Age Estimates of Inland Dunes in East-Central
Lower Michigan Using Soils Data
Alan F. Arbogast and Thomas P. Jameson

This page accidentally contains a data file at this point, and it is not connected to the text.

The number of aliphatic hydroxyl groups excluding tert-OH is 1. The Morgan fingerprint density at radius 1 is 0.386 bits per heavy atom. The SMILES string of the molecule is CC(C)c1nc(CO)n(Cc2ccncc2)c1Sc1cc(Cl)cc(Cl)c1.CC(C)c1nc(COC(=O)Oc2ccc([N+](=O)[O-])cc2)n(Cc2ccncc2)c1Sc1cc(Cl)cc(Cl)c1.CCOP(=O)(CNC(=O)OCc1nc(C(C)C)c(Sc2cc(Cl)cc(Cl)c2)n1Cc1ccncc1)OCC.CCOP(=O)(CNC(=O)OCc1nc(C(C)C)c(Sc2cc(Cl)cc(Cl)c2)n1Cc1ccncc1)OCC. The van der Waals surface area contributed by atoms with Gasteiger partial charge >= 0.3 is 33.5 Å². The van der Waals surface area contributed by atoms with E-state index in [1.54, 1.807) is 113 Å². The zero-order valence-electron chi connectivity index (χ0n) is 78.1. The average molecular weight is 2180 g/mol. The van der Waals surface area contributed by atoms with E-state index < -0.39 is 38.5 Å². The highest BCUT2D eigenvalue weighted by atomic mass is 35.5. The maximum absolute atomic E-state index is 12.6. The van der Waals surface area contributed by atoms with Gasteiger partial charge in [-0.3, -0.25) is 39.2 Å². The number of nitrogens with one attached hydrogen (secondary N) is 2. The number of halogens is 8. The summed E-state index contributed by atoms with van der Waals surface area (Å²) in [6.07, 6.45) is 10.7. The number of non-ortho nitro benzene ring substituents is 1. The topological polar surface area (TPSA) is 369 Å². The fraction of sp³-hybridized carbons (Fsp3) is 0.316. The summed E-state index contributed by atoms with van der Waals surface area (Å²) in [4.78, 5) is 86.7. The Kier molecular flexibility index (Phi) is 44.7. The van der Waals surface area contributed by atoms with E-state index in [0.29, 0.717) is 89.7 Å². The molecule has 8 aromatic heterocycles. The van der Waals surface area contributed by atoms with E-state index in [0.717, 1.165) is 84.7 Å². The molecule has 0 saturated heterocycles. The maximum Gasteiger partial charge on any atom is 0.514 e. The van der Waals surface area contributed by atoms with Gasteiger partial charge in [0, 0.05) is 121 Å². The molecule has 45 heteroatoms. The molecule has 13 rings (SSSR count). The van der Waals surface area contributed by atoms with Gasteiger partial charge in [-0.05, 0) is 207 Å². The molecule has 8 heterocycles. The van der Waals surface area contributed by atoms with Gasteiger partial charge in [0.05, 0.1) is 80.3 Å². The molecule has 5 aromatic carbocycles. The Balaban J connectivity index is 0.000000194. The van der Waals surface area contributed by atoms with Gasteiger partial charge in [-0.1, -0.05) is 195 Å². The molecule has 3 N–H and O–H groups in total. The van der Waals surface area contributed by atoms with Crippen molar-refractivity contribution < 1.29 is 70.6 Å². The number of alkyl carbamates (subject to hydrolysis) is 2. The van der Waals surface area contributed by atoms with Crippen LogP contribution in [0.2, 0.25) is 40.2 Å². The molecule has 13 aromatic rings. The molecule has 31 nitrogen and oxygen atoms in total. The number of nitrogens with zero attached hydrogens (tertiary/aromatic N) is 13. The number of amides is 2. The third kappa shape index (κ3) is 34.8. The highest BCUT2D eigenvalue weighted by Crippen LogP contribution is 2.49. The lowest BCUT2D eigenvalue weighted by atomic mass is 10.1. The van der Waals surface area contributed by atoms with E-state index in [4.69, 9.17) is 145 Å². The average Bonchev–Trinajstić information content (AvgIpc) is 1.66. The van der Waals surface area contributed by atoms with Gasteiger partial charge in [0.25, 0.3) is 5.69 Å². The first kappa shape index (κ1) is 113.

Extensive deposits of eolian sand occur deep (>50 km) within the interior of east-central lower Michigan. These dunes are most common in the Saginaw lowland where they are parabolic, with limbs oriented northwesterly. Their presence on densely forested landscapes indicates that paleoenvironmental conditions differed sufficiently for dune formation to have occurred. In a previous study, Arbogast et al. (1997) illustrated that surface soils in the northwestern part of the Saginaw dune field were morphologically similar, consisting of weakly developed Spodosols (A/E/Bs/C horizonation). Thus, these dunes must have stabilized concurrently following regional mobilization of eolian sand. In this study, we present soils were analyzed at 19 sites in the Deford State Game Area in Tuscola County. Morphologically, the soils within the Deford area are similar (A/E/Bs/C horizonation), indicating that Deford dunes stabilized concurrently. Statistical (ANOVA, KW, factor analysis) comparison of Deford soils and soils to the northwest, however, reveals that significant developmental differences exist between the two areas, with Deford soils being better developed. Given that variables (climate, soil texture, pH) are more conducive for Spodosol development to the northwest, we conclude that Deford soils are older. Thus, Deford dunes must have stabilized prior to their counterparts to the northwest.